Hispanic Heritage month is one of my favorite things to teach. Many people have schools with large groups of Hispanic students. I do not. But it is still fun.
If you do not usually do music lessons from different cultures, this Hispanic music is one of the easiest ones to start with. A lot of kids know some Spanish words or have seen Dora the Explorer, so they are used to some Spanish.
And it is super fun.
I do a lot of music from different cultures. And Spanish songs are some of my favorites.
How do you celebrate Hispanic heritage month?
There are tons of Hispanic folk dances. Last year we learned the Mexican hat dance (well a variation of it), and it was super fun.
This year, my 2nd and 3rd graders are going to learn Los Machetes. I found it on Pinterest, and here is the link to the YouTube video so you can try it too. And as I was looking for a video of it, I found this one which just happens to be of my college music professor teaching this to his elementary music class. I am not sure how that happened, but it did.
The salsa is always a good one—and actually pretty easy to learn.
There are a ton of Spanish folk songs. You can sing them in English or Spanish (but it’s so much more fun in Spanish!). Here are some songs that my students are learning this year, or learned in the past:
- Al Citron: This was super fun. Here is a link to a video of the game. I used old tin cans instead of rocks. I found this from Pinterest. (try with grades 3-4)
- Los Pollitos: This is a super fun song for younger students about chickens. It is fun and it can lead to very interesting discussions (like how Mexican chickens say pio). I learned this song from the podcast Make Moments Matter, which is fabulous, by the way. (Here is a link to a red hen puppet, if you are into that.) And here is a link to the words.
- Que Llueva: This is basically a Spanish version of “It’s Raining”. That is actually how I am going to teach this to my K and 1—they will learn “It’s Raining”, then we will learn “Que Llueva”. And I will be pulling out the rain sticks! Here is a link to my TPT version of this song that has the solfege, rhythm, Spanish, and English words, and rhythm cards.
- Vamos a la Mar: I found this song on this website. I am going to do the lesson pretty close to how she wrote it. The only difference is that I wanted larger rhythm cards so that we can do the composition activity together before they do it alone. Because I wanted them larger, I actually created my own rhythm cards (some of the rhythms are different than hers, because I did them independently of those) which you can check out on my Teachers Pay Teacher page here.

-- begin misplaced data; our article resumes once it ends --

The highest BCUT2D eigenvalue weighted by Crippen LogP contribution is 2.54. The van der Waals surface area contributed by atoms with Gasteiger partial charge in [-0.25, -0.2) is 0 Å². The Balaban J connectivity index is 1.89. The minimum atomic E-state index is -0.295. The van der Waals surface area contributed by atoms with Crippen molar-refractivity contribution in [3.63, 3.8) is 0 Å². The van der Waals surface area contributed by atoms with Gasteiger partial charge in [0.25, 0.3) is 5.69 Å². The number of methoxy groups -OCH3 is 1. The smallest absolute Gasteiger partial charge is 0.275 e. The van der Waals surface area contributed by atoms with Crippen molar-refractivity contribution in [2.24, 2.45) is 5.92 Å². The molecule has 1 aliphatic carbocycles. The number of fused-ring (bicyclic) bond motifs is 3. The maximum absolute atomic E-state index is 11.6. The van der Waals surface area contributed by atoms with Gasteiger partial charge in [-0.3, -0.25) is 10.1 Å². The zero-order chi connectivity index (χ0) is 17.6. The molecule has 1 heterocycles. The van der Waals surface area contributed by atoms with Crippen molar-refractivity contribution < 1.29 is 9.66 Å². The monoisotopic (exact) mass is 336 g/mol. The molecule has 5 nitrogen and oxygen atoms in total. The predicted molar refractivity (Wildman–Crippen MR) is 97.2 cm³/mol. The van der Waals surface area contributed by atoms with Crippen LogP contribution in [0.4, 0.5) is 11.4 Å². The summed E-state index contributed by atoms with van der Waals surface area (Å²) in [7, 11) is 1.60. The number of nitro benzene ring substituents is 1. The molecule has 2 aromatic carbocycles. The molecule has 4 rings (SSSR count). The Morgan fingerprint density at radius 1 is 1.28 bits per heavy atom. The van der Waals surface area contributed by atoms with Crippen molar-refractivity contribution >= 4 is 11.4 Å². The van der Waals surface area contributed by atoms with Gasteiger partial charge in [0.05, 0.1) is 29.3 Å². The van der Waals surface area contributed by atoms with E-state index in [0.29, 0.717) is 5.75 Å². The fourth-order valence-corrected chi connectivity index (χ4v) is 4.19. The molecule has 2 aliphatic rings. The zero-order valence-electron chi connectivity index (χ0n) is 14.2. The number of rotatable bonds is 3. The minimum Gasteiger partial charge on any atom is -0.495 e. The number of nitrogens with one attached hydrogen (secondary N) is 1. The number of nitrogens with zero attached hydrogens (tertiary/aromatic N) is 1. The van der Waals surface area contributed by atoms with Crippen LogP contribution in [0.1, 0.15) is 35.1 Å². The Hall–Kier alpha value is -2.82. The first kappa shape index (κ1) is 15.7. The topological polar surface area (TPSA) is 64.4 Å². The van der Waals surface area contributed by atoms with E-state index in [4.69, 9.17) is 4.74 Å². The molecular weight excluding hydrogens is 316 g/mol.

- Las Mananitas: I love this song. I actually sang an arrangement of this in college choir, and I loooove it. So when I found it in one of my textbooks at school, I knew we had to do it. Some people use this as a birthday song, so we are going to learn it and do an informal compare and contrast with our birthday song. Here is a link to a mariachi band singing it.
You can play instruments with the songs or with the dances, or with something totally different. Of course, you can use Orff instruments or ukuleles or whatever you have in your classroom, but try using some Hispanic instruments like these:
- Maracas: always a good one. We all have maracas.
- Castanets: I just got a few of these (the cheap plastic ones) and I love them! We used them a few weeks ago and the kids loved them too. A lot of them said they liked them even better than the drums. Here are plastic kid ones and here are some wooden ones.
- Claves: Claves are super cool. If you only have one or two sets (like I do), you could totally cheat and have most of the students use rhythm sticks, and just let one person use the real claves. They can switch out.
- Cajones: So I do not have these, but they are on my wish list, because they are so cool.
- Guiros: Instruments shaped like fish? Yes please!
I like to include some videos so that students can see more of the Hispanic culture. I can’t bring in professional mariachi bands in their costumes to my classroom (if you can, then go for it!). But there are YouTube videos about with professional mariachi bands in their costumes!
Here are some videos that are fun to show the students.
- Mexican Hat Dance
- Los Machetes (a totally different version than I am teaching my students)
- This one has pretty dresses
I would also suggest showing the students some pictures of Mexico, Costa Rica, Spain, Venezuela, etc. You can just google (ahead of time so you know what will pop up!) “pictures of Mexico”. It really helps when the students can see these places, so they know they are actual places. Without the pictures, you may as well be talking about Middle Earth for all they know.
And please, please talk about places other than Mexico. I love Mexico– I used to live there– but let the students know that hispanic heritage means everywhere that speaks Spanish, not just Mexico.
And I have a YouTube channel now! Check it out here!
How do you celebrate Hispanic heritage month? Do you use songs and dances from other countries? Let us know in the comments!